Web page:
As Fellers came out of the ring, Ward leaned over the fence and shouted his congratulations with a big thumbs up, and Madden and Kessler both wore huge smiles of relief. Amid the rush of officials and his team that surrounded, Flexible stood squarely while his boots were removed and his tack was checked. He almost seemed to be looking for more jumps.

Fellers is congratulated by Kessler (foreground) after giving the USA its only clean round of the day. Photo ©ProEquest

“He feels real fresh,” Fellers said of Flexible. “It was a super course, I think there wasn’t one or two bogey fences, and that makes for a great course.”

About the team’s precarious standing, Rich commented that “we only have 8 faults, and tomorrow it’s going to be a different course, a different day. But that’s sport, that’s what’s great about sports, anything can happen.”

Canadian Heartbreak

The Canadian team immediately lodged a protest against a decision made today against Tiffany Foster’s horse Victor, who was ruled to be hypersensitive on his left front leg by FEI officials during a morning barn check. Foster was disqualified from the competition and did not start in today’s competition.

According to the Canadian chef d’equipe Torchy Millar, Victor has a small cut near his coronary band, which was as sensitive as any small cut would be, but not to any degree that would make the horse sore or unsound.

The FEI stated that “there is no accusation of malpractice, but the horse has been deemed unfit to compete by the Ground Jury.”

“It was a blind application of the rules made without any common sense,” said Millar. “They wouldn’t jog the horse or anything. They’ve destroyed a girl’s Olympic dream.”

After jumping a clear round with Star Power, Canadian rider Ian Millar concurred. “There was no attempt to gain an unfair advantage,” he said. “The veterinary committee of the FEI needs to look at this rule. They have no idea the potential for collatoral damage to the sport for Canada.”

Millar and Star Power are in the hunt for team and individual medals. Photo ©

Ian Millar talks to the press about teammate Foster's disqualification. Photo ©ProEquest

However, the appeal of the Canadian team to revoke the decision was denied by the FEI, which released an official statement soon after the day’s competition ended. A heated press conference on the matter was held late in the day.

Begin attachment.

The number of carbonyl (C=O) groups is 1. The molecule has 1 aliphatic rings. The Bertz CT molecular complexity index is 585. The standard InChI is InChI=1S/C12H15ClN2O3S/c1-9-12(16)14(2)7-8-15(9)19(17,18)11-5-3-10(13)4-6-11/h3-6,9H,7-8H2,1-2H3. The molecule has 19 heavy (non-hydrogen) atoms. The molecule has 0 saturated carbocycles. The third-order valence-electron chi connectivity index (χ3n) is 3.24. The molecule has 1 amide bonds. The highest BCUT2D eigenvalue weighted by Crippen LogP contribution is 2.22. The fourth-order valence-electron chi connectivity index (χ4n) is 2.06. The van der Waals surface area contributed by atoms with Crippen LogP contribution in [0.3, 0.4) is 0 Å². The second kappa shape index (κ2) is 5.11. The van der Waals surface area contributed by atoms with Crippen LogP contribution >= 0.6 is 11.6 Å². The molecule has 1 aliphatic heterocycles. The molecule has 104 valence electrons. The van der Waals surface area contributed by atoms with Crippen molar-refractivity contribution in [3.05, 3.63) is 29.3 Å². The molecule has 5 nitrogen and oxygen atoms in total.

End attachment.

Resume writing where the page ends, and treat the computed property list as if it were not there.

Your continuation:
Rain plagued the morning rounds, but riders from Great Britain performed well for their home crowd, with Nick Skelton and Ben Maher both completing solid clears in the pouring rain. Twelve riders total have ridden double clears after these first two round of competition at the 2012 Olympic Games.

Tomorrow, Monday, August 5th, the second round of the Nations Cup competition will be held. This round will determine Olympic Team Show Jumping Medals, and will also count towards Individual rankings for those riders who are qualified. The top 8 countries, and top 35 Individuals will compete. 

Be sure to follow ProEquest on Twitter for updates and behind the scenes photos during the competition. Full Individual results can be found here.

Top 8 - Ranking By Teams After First and Second Individual Qualifiers/First Team Final

Nation | Total Penalties | Riders | Horses |

1 KSA – Saudi Arabia | 1
Al Saud HRH Prince Abdullah | Davos
Kamal Bahamdan | Noblesse Des Tess
Ramzy Al Duhami | Bayard Van De Villa There
Abdullah Waleed Sharbatly | Sultan

2 – GBR – Great Britain | 4
Nick Skelton | Big Star
Ben Maher | Tripple X
Scott Brash | Hello Sanctos
Peter Charles | Vindicat

2 – NED – Netherlands | 4
Jur Vrieling | Bubalu
Maikel van der Vleuten | Verdi
Marc Houtzager | Tamino
Gerco Schroder | London

2 – SWE – Sweden | 4
Jens Fredricson | Lunatic
Lisen Fredricson | Matrix
Henrik von Eckermann | Allerdings
Rolf-Goran Bengtsson | Casall

2 – SUI – Switzerland | 4
Steve Guerdat | Nino des Buissonnets
Paul Estermann | Castlefield Eclipse
Werner Muff | Kiamon
Pius Scwizer | Carlina IV

6 – CAN – Canada | 5
Jill Henselwood | George
Tiffany Foster | Victor (DSQ)
Eric Lamaze | Derly Chin de Muze
Ian Millar | Star Power

7 – BRA – Brazil | 8
Alvaro Affonso de Mir Neto | Rahmannshof’s Bogeno
Carlos Motta Ribas | Wilexo (WD)
Jose R Reynoso Fernandez Filho | Maestro St Louis
Rodrigo Pessoa | HH Rebozo

7 – USA – United States | 8
McLain Ward | Antares F
Beezie Madden | Coral Reef Via Volo
Reed Kessler | Cylana
Rich Fellers | Flexible